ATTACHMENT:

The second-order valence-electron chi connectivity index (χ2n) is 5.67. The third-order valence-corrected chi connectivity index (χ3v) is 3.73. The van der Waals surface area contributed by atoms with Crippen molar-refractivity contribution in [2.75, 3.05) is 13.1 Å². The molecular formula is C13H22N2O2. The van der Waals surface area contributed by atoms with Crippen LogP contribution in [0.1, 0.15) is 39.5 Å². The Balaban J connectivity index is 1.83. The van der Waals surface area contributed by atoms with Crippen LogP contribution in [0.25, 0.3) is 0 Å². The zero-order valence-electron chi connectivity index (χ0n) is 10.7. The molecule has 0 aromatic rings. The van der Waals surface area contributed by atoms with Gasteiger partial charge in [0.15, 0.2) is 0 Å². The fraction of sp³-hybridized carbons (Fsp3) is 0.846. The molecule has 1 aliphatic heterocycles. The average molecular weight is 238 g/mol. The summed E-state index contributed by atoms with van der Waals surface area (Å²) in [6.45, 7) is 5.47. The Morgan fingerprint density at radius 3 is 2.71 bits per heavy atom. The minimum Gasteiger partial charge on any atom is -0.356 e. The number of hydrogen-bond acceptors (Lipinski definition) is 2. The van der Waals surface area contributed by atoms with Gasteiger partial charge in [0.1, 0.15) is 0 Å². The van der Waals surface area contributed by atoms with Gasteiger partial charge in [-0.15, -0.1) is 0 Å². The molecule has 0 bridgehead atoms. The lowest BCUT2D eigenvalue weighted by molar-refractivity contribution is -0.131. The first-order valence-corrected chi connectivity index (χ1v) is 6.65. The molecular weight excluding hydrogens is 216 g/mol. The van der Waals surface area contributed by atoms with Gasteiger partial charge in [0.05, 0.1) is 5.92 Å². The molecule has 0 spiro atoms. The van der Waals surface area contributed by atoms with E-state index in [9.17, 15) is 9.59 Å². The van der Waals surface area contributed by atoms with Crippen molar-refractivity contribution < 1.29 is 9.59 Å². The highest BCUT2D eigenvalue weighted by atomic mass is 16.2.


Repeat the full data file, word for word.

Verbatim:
The second-order valence-electron chi connectivity index (χ2n) is 5.67. The third-order valence-corrected chi connectivity index (χ3v) is 3.73. The van der Waals surface area contributed by atoms with Crippen molar-refractivity contribution in [2.75, 3.05) is 13.1 Å². The molecular formula is C13H22N2O2. The van der Waals surface area contributed by atoms with Crippen LogP contribution in [0.1, 0.15) is 39.5 Å². The Balaban J connectivity index is 1.83. The van der Waals surface area contributed by atoms with Crippen LogP contribution in [0.25, 0.3) is 0 Å². The zero-order valence-electron chi connectivity index (χ0n) is 10.7. The molecule has 0 aromatic rings. The van der Waals surface area contributed by atoms with Gasteiger partial charge in [0.15, 0.2) is 0 Å². The fraction of sp³-hybridized carbons (Fsp3) is 0.846. The molecule has 1 aliphatic heterocycles. The average molecular weight is 238 g/mol. The summed E-state index contributed by atoms with van der Waals surface area (Å²) in [6.45, 7) is 5.47. The Morgan fingerprint density at radius 3 is 2.71 bits per heavy atom. The minimum Gasteiger partial charge on any atom is -0.356 e. The number of hydrogen-bond acceptors (Lipinski definition) is 2. The van der Waals surface area contributed by atoms with Gasteiger partial charge in [0.1, 0.15) is 0 Å². The van der Waals surface area contributed by atoms with Gasteiger partial charge in [-0.15, -0.1) is 0 Å². The molecule has 0 bridgehead atoms. The lowest BCUT2D eigenvalue weighted by molar-refractivity contribution is -0.131. The first-order valence-corrected chi connectivity index (χ1v) is 6.65. The molecular weight excluding hydrogens is 216 g/mol. The van der Waals surface area contributed by atoms with Gasteiger partial charge in [0.05, 0.1) is 5.92 Å². The molecule has 0 spiro atoms. The van der Waals surface area contributed by atoms with E-state index in [9.17, 15) is 9.59 Å². The van der Waals surface area contributed by atoms with Crippen molar-refractivity contribution < 1.29 is 9.59 Å². The highest BCUT2D eigenvalue weighted by atomic mass is 16.2.